So let us examine the case for re-nationalisation. One reason is the above, with much money saved from ending the blame wars. I suggest fares would be the second. The current fares structure is a national disgrace. To get the best fares at the moment you need an intimate knowledge of railway geography, and the multitude of operators across the network. I read the other day of a customer looking for a ticket from London to Thirsk in North Yorkshire. The cheapest he found was £110. A bit of searching and he discovered he could get to York, one stop away, for £29 ON THE SAME TRAIN!. I myself have spent hours on websites trying to split fares to get the best bargains and saving a fortune. But I shouldn't have to. When I went from London to Carlisle a couple of months ago the cheapest way was London Midland to Crewe, then Virgin to Carlisle, which was far cheaper than going Virgin all the way. If I didn't know the system as well as I do I'd have ended up paying far too much and that HAS to stop. Having all fares Government controlled should, in theory, solve that problem out as it would be one operator on all services. Yes, slower trains may well still be cheaper but being one operator all journeys and fares would show up on all timetables and the single website. Fares need simplifying radically, a National Railcard available to all for leisure travel needs introducing, which would help fill empty off peak seats, thus reducing the myriad of different railcards available.

We would not return to the 70's. That culture has gone, we have learned, and the public wouldn't tolerate it again. We still have strikes. Lots of them with different operators having different policies. I'm sure the new South Western Trains have their own opinions on the role of the trainmen Stagecoach preserved on the 455/6's, for example. A single operator could have a national policy regarding industrial relations. Oh, and the BTP could be preserved and brought back in Scotland, assuming Scotland wanted to be part of it. If not let Scotland run their own lines with cross border services guaranteed of course.

So that's fares and industrial relations but what about the rolling stock? At present all rolling stock is leased and it would need to be explored if that was to continue or the Government bought all the rolling stock from the leasing companies. It would certainly make it easier to transfer rolling stock from one area to another, something which at present takes an extremely long time to organise.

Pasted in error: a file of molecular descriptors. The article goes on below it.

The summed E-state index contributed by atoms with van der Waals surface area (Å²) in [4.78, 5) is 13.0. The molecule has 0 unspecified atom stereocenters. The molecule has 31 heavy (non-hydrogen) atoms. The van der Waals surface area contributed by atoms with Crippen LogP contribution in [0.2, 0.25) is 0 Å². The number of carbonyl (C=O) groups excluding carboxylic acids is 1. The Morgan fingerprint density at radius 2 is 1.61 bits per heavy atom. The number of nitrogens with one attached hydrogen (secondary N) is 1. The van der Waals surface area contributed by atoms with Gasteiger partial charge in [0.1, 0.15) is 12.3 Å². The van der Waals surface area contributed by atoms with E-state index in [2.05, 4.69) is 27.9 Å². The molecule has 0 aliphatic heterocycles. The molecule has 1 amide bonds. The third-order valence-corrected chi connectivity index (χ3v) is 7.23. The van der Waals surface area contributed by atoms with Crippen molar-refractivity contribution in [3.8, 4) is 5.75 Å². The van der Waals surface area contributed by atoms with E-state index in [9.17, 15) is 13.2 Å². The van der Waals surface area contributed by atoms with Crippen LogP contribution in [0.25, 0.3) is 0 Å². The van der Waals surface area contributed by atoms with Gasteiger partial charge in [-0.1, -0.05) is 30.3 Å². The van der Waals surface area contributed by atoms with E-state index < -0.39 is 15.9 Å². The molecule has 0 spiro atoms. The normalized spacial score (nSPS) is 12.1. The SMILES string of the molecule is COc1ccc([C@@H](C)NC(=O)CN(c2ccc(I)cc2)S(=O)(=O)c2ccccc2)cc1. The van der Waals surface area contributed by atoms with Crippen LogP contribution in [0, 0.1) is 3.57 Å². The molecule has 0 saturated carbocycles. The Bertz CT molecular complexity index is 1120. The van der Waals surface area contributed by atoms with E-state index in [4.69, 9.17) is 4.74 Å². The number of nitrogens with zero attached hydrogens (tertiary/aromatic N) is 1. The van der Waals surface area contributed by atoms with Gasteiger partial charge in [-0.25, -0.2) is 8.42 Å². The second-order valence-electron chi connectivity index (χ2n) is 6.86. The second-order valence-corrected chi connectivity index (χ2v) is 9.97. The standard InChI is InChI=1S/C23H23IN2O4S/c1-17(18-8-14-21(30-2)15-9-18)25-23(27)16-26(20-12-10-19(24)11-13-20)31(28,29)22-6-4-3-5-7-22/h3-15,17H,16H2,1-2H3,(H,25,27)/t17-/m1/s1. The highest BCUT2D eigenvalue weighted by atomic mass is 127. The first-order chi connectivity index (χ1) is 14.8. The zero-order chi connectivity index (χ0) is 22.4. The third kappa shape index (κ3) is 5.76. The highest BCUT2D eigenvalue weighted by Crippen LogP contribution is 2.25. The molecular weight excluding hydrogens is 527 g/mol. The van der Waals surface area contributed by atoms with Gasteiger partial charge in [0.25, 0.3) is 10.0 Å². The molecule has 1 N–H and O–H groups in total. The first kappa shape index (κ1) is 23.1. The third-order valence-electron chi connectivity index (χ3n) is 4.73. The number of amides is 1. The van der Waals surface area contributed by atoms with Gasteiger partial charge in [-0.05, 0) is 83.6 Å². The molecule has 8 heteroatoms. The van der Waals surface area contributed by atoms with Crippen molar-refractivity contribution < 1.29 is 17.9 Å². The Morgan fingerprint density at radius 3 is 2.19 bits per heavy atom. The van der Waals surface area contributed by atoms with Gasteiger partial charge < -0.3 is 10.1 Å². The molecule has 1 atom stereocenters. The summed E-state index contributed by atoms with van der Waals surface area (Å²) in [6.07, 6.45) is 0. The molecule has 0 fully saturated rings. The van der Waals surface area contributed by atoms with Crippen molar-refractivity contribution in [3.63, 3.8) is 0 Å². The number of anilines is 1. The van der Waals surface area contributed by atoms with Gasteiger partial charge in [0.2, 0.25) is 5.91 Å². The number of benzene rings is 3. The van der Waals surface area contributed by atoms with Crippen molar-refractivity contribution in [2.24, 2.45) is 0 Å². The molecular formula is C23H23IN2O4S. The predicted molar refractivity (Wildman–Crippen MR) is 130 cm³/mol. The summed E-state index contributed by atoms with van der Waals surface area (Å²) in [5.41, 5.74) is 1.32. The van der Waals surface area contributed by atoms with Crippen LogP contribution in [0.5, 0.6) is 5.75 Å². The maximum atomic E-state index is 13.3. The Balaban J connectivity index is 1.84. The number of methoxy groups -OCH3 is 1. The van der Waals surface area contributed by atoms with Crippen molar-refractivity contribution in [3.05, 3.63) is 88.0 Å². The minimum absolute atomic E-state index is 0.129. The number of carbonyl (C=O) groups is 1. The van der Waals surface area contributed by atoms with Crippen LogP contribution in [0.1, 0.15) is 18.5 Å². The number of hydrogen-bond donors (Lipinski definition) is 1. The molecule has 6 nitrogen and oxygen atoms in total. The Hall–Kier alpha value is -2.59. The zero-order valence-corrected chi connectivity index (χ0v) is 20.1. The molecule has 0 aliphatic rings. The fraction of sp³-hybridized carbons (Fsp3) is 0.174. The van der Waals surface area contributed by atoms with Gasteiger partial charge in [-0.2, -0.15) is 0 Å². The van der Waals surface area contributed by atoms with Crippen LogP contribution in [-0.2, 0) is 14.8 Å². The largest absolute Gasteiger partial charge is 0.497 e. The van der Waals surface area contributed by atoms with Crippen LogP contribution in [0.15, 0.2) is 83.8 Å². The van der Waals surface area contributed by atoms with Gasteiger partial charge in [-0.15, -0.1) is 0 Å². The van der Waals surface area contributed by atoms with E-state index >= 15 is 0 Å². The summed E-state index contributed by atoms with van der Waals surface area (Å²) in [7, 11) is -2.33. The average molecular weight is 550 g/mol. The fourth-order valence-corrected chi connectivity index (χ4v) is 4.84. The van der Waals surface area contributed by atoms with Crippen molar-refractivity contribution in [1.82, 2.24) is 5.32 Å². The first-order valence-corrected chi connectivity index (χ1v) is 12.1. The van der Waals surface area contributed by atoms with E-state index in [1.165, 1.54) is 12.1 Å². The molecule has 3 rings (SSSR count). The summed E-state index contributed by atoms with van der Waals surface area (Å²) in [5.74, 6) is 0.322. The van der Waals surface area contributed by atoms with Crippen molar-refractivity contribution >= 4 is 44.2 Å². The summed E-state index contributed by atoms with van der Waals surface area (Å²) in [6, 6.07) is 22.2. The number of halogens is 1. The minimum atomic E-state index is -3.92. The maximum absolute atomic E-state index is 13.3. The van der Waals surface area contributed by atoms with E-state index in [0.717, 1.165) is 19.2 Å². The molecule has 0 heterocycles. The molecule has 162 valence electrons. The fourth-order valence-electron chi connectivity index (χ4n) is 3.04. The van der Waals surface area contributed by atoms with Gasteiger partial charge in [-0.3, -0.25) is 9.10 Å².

Services could be integrated so longer routes connecting more areas could be introduced without worrying about who would operate them. So in theory Great Yarmouth - Wales services via anywhere could be created. It's an interesting thought.

So that makes re-nationalisation seem like the obvious answer doesn't it. Lessons learned from the past, current standards maintained and improved and everything simplified, but any anti re-nationalisation supporter will come back with a very good and convincing argument, and it boils down to one word - accountability.

If you pay someone to mow your lawn, or decorate the bathroom you are going to make sure you get what you pay for and everything is done properly. If you do it yourself, though, you are far more likely to cut corners or mutter "that'll do"!. This is what happened under nationalisation. There was woeful under funding, particularly in the infrastructure, which we are paying the price for now. Yes - there were notable achievements, the Intercity 125 being arguably the best of them, and some equally notable flops, APT springs to mind, and the ECML was electrified on the cheap, which again we're still paying for with constant OHL issues. As other countries developed high speed rail travel, such as Japan and France our railways stood stock still. If our railways are to be re-nationalised absolute guarantees need to be made to ensure investment and updating of our railway is maintained and increased.

Trouble is the Government can move the goalposts to suit themselves. Yes so called independent watchdogs can be created, but they tend to be as toothless as a 95yo trying to eat an apple. What has the Rail Regulator done with Govia and the ongoing dispute over the role of Conductors? Told them not to be naughty and behave nicely and that's about it. Have Govia ever been threatened with being stripped of their franchise? Of course not, so if nothing is done with a private company you can rest assured even more nothing will be done if it's Government not doing it right. Network Rail are a case in point - if engineering works overrun sure they get fined, which NR, owned by the Government, pay to erm the Government! Who is there to make sure it doesn't happen again? Why do signals and points fail in the same places with monotonous regularity and nothing is done? Who is there to really crack the whip?

It has been suggested that Train Operating Companies be responsible for their own track maintenance, which is just fine if you're talking about Norwich - Lowestoft, but at least 8 different TOCs use the ECML, not to mention several freight operators and excursion companies, so who would be responsible for the track? You think there's buck passing now!

Speaking of Freight would that be nationalised again too? I haven't heard that mentioned. Could we have a nationalised passenger system and privatised freight operators? Who would get priority? Freight would be paying the Government for use of the track so would justifiably demand the slots they wanted.

Privatisation has the advantage that private money can be used alongside public money to fund new projects. this scheme has many opponents, but under a fully natiionalised railway any new projects would be totally reliant on public money and right now we simply haven't got it.